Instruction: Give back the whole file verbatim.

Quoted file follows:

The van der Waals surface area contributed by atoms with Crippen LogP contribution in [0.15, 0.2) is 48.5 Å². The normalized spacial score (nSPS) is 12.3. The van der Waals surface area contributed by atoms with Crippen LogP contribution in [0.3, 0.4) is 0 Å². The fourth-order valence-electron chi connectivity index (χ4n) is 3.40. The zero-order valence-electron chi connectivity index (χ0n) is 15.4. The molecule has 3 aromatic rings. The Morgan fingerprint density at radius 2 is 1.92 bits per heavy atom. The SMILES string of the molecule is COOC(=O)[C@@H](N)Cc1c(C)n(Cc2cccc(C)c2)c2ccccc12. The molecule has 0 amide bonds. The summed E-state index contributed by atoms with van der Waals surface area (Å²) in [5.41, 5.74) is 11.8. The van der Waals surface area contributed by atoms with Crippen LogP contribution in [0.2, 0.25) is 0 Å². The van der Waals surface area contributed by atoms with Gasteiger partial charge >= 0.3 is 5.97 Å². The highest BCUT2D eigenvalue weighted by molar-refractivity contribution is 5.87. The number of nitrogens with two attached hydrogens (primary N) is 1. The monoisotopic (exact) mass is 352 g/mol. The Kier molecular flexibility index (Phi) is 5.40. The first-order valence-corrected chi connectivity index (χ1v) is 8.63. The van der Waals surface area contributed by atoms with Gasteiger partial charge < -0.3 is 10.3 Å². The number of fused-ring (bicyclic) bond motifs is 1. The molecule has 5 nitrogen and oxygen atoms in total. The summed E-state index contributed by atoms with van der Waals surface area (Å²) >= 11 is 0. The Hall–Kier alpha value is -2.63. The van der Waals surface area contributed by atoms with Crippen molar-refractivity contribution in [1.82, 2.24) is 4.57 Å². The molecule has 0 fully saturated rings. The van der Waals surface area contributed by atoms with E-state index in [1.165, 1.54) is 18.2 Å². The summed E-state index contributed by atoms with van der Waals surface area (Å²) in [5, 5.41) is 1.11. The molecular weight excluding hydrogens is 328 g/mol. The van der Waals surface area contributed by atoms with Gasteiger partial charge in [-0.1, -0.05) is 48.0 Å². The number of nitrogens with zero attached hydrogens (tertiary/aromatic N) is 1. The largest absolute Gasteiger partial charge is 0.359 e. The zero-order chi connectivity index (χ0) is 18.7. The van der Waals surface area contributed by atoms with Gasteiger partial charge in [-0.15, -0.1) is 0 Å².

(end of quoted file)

The van der Waals surface area contributed by atoms with Crippen LogP contribution in [0.15, 0.2) is 48.5 Å². The normalized spacial score (nSPS) is 12.3. The van der Waals surface area contributed by atoms with Crippen LogP contribution in [0.3, 0.4) is 0 Å². The fourth-order valence-electron chi connectivity index (χ4n) is 3.40. The zero-order valence-electron chi connectivity index (χ0n) is 15.4. The molecule has 3 aromatic rings. The Morgan fingerprint density at radius 2 is 1.92 bits per heavy atom. The SMILES string of the molecule is COOC(=O)[C@@H](N)Cc1c(C)n(Cc2cccc(C)c2)c2ccccc12. The molecule has 0 amide bonds. The summed E-state index contributed by atoms with van der Waals surface area (Å²) in [5.41, 5.74) is 11.8. The van der Waals surface area contributed by atoms with Crippen LogP contribution in [0.2, 0.25) is 0 Å². The van der Waals surface area contributed by atoms with Gasteiger partial charge >= 0.3 is 5.97 Å². The highest BCUT2D eigenvalue weighted by molar-refractivity contribution is 5.87. The number of nitrogens with two attached hydrogens (primary N) is 1. The monoisotopic (exact) mass is 352 g/mol. The Kier molecular flexibility index (Phi) is 5.40. The first-order valence-corrected chi connectivity index (χ1v) is 8.63. The van der Waals surface area contributed by atoms with Gasteiger partial charge < -0.3 is 10.3 Å². The number of fused-ring (bicyclic) bond motifs is 1. The molecule has 5 nitrogen and oxygen atoms in total. The summed E-state index contributed by atoms with van der Waals surface area (Å²) >= 11 is 0. The Hall–Kier alpha value is -2.63. The van der Waals surface area contributed by atoms with Crippen molar-refractivity contribution in [1.82, 2.24) is 4.57 Å². The molecule has 0 fully saturated rings. The van der Waals surface area contributed by atoms with E-state index in [1.165, 1.54) is 18.2 Å². The summed E-state index contributed by atoms with van der Waals surface area (Å²) in [5, 5.41) is 1.11. The molecular weight excluding hydrogens is 328 g/mol. The van der Waals surface area contributed by atoms with Gasteiger partial charge in [-0.1, -0.05) is 48.0 Å². The number of nitrogens with zero attached hydrogens (tertiary/aromatic N) is 1. The largest absolute Gasteiger partial charge is 0.359 e. The zero-order chi connectivity index (χ0) is 18.7. The van der Waals surface area contributed by atoms with Gasteiger partial charge in [-0.15, -0.1) is 0 Å².